“Student Debt and Young America” annual report shows increased payments and lower balances, despite continuing equity and non-repayment issues for Millennial and Gen Z borrowers during the pandemic.
New York, NY, December 22, 2022 — JFI’s “Student Debt and Young America in 2022” annual report, part of the ongoing Millennial Student Debt project, finds several promising trends in student debt three years into the federal student loan repayment pause. The report uses the latest available data, from 2009 through 2022, to provide a picture of how young Americans are experiencing a continued student debt crisis—examining trends across race, income, and wealth, as well as impacts related to homeownership, debt relief and income-driven repayment.
This is the second annual report released through the Millennial Student Debt (MSD) research project, and the eleventh report in the series. Accompanying the report is JFI’s newest interactive data comparison tool, exposing the severity and ubiquity of the crisis nationwide and at the state and neighborhood level. The data tool provides an accessible look at regional differences in student outcomes, reflecting variations in higher education policy and access.
Key findings from this report include:
- Many student loan holders accelerated payments on privately-held debt during the pandemic repayment pause.
- For the first time in our cross-sectional sample, student debt balances have decreased for two years in a row. The decreases are concentrated amongst low-income and minority borrowers, suggesting that targeted relief may be working. However, incomes dropped for borrowers as well in this period.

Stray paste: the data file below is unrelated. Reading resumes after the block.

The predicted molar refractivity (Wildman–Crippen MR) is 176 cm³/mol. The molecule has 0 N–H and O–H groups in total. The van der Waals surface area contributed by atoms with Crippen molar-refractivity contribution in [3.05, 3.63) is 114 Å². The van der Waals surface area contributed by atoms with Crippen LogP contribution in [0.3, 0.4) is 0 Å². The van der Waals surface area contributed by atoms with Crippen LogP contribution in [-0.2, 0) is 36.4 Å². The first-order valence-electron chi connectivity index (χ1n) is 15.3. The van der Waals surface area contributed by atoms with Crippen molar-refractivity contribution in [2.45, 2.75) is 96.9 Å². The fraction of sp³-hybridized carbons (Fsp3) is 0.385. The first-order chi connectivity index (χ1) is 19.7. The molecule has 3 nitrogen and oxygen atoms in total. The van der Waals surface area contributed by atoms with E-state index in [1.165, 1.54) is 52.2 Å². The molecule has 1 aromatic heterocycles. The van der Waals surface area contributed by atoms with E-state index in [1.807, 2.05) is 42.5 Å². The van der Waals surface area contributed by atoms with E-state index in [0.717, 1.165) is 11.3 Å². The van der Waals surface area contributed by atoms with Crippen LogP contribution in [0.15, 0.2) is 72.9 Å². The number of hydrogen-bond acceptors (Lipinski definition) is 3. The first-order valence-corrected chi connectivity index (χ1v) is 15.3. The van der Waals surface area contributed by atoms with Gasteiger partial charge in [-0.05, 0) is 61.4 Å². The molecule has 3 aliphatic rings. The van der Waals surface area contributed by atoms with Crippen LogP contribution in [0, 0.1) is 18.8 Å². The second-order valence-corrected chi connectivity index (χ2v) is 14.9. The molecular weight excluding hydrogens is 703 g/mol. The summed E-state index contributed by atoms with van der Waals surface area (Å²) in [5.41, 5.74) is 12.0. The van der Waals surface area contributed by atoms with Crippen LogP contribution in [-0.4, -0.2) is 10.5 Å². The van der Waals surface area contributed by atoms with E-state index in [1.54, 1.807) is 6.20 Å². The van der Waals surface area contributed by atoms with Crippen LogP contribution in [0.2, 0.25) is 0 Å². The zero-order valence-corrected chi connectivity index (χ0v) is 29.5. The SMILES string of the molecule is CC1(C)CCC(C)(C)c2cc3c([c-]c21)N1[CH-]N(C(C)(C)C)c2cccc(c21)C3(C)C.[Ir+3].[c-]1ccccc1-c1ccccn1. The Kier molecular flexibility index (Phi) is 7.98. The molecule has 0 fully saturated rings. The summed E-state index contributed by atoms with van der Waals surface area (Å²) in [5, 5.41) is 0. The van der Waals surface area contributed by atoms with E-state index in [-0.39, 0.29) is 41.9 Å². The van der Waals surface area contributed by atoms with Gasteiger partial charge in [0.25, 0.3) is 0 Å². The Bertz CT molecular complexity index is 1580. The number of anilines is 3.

- Lower balances during the past two years are a combination of an enrollment slump, federal debt not accruing interest, private loan holders paying off their debts, and initial waves of borrower defense, total and permanent disability debt discharge, and closed school debt discharges.
- Decreased balances across new loans signal that young borrowers have become more hesitant to take on debt during the pandemic, despite the interest rate moratorium.
- Systemic student debt disparities along lines of race and wealth are greater determinants of a borrower’s continued indebtedness than higher incomes.
- Homeownership rates of young borrowers increased in 49 states and DC from 2020 to 2022. Despite this increase, we find a negative and significant relationship between student loan debt and homeownership for young borrowers in 2022.
- Student debt cancellation reduces debt burdens across the country, especially among Black borrowers and those with the lowest incomes. The average amount of debt relief across the country could be as high as $16,173, pending further legal challenges.
- The new Income-Driven Repayment (IDR) plan could address both unaffordable repayments and ballooning balances, as debt repayment improved substantially since 2020. However, policy change must address both affordable payments relative to income (IDR) as well as borrowers’ ability to pay down their balances—a continuing issue acutely affecting Black and Latinx borrowers.
The report is written by Laura Beamer and Eduard Nilaj, with visualizations in collaboration with Francis Tseng. JFI’s previous reports cover topics such as student debt after the 2008 recession, regional disparities in student debt, and the inadequacy of income driven repayment to address the expanding crisis.
From the series:
Millennial Student Debt